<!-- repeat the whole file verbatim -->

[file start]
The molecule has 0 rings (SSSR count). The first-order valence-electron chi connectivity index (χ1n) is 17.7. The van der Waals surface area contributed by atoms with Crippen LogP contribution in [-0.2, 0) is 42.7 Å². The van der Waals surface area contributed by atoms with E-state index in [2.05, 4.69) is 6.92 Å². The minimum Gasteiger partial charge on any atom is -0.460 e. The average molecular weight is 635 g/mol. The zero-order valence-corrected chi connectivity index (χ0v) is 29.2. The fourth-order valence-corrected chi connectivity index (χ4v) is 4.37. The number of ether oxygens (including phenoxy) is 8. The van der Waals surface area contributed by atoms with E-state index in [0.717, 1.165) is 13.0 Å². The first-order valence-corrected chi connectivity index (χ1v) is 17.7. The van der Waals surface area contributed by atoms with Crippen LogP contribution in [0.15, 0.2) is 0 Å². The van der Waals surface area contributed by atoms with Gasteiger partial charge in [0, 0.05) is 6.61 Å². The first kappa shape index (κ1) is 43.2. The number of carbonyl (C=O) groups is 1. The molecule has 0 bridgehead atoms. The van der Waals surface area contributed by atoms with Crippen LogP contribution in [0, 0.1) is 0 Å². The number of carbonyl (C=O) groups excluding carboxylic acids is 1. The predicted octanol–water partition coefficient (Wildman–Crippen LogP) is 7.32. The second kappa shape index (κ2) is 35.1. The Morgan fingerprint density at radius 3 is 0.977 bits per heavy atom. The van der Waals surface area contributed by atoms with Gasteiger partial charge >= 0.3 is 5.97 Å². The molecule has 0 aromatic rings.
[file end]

The molecule has 0 rings (SSSR count). The first-order valence-electron chi connectivity index (χ1n) is 17.7. The van der Waals surface area contributed by atoms with Crippen LogP contribution in [-0.2, 0) is 42.7 Å². The van der Waals surface area contributed by atoms with E-state index in [2.05, 4.69) is 6.92 Å². The minimum Gasteiger partial charge on any atom is -0.460 e. The average molecular weight is 635 g/mol. The zero-order valence-corrected chi connectivity index (χ0v) is 29.2. The fourth-order valence-corrected chi connectivity index (χ4v) is 4.37. The number of ether oxygens (including phenoxy) is 8. The van der Waals surface area contributed by atoms with E-state index in [0.717, 1.165) is 13.0 Å². The first-order valence-corrected chi connectivity index (χ1v) is 17.7. The van der Waals surface area contributed by atoms with Crippen LogP contribution in [0.15, 0.2) is 0 Å². The van der Waals surface area contributed by atoms with Gasteiger partial charge in [0, 0.05) is 6.61 Å². The first kappa shape index (κ1) is 43.2. The number of carbonyl (C=O) groups is 1. The molecule has 0 bridgehead atoms. The van der Waals surface area contributed by atoms with Crippen LogP contribution in [0, 0.1) is 0 Å². The number of carbonyl (C=O) groups excluding carboxylic acids is 1. The predicted octanol–water partition coefficient (Wildman–Crippen LogP) is 7.32. The second kappa shape index (κ2) is 35.1. The Morgan fingerprint density at radius 3 is 0.977 bits per heavy atom. The van der Waals surface area contributed by atoms with Gasteiger partial charge >= 0.3 is 5.97 Å². The molecule has 0 aromatic rings.